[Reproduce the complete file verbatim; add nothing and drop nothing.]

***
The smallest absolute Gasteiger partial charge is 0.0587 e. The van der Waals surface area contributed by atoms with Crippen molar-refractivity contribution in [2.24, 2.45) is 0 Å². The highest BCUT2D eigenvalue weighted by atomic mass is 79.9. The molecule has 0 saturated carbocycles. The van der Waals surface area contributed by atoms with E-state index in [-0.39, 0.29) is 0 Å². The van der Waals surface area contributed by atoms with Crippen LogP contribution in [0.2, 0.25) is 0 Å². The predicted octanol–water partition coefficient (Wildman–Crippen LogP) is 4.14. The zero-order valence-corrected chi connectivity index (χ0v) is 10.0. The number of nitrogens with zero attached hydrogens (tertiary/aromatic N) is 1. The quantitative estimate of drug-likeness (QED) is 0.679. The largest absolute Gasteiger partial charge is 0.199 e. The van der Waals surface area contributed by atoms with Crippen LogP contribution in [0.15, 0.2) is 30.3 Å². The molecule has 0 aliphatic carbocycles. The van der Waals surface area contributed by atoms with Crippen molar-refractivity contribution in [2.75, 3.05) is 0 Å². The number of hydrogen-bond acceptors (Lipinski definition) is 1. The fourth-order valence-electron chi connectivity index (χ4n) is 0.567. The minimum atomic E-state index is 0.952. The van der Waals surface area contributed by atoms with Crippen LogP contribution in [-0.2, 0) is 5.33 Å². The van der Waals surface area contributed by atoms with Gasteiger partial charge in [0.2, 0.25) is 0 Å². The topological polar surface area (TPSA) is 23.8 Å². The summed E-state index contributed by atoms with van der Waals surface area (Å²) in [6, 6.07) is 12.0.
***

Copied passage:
The smallest absolute Gasteiger partial charge is 0.0587 e. The van der Waals surface area contributed by atoms with Crippen molar-refractivity contribution in [2.24, 2.45) is 0 Å². The highest BCUT2D eigenvalue weighted by atomic mass is 79.9. The molecule has 0 saturated carbocycles. The van der Waals surface area contributed by atoms with E-state index in [-0.39, 0.29) is 0 Å². The van der Waals surface area contributed by atoms with Crippen LogP contribution in [0.2, 0.25) is 0 Å². The predicted octanol–water partition coefficient (Wildman–Crippen LogP) is 4.14. The zero-order valence-corrected chi connectivity index (χ0v) is 10.0. The number of nitrogens with zero attached hydrogens (tertiary/aromatic N) is 1. The quantitative estimate of drug-likeness (QED) is 0.679. The largest absolute Gasteiger partial charge is 0.199 e. The van der Waals surface area contributed by atoms with Crippen LogP contribution in [0.15, 0.2) is 30.3 Å². The molecule has 0 aliphatic carbocycles. The van der Waals surface area contributed by atoms with Crippen molar-refractivity contribution in [2.75, 3.05) is 0 Å². The number of hydrogen-bond acceptors (Lipinski definition) is 1. The fourth-order valence-electron chi connectivity index (χ4n) is 0.567. The minimum atomic E-state index is 0.952. The van der Waals surface area contributed by atoms with Crippen LogP contribution in [-0.2, 0) is 5.33 Å². The van der Waals surface area contributed by atoms with Gasteiger partial charge in [0.2, 0.25) is 0 Å². The topological polar surface area (TPSA) is 23.8 Å². The summed E-state index contributed by atoms with van der Waals surface area (Å²) in [6, 6.07) is 12.0.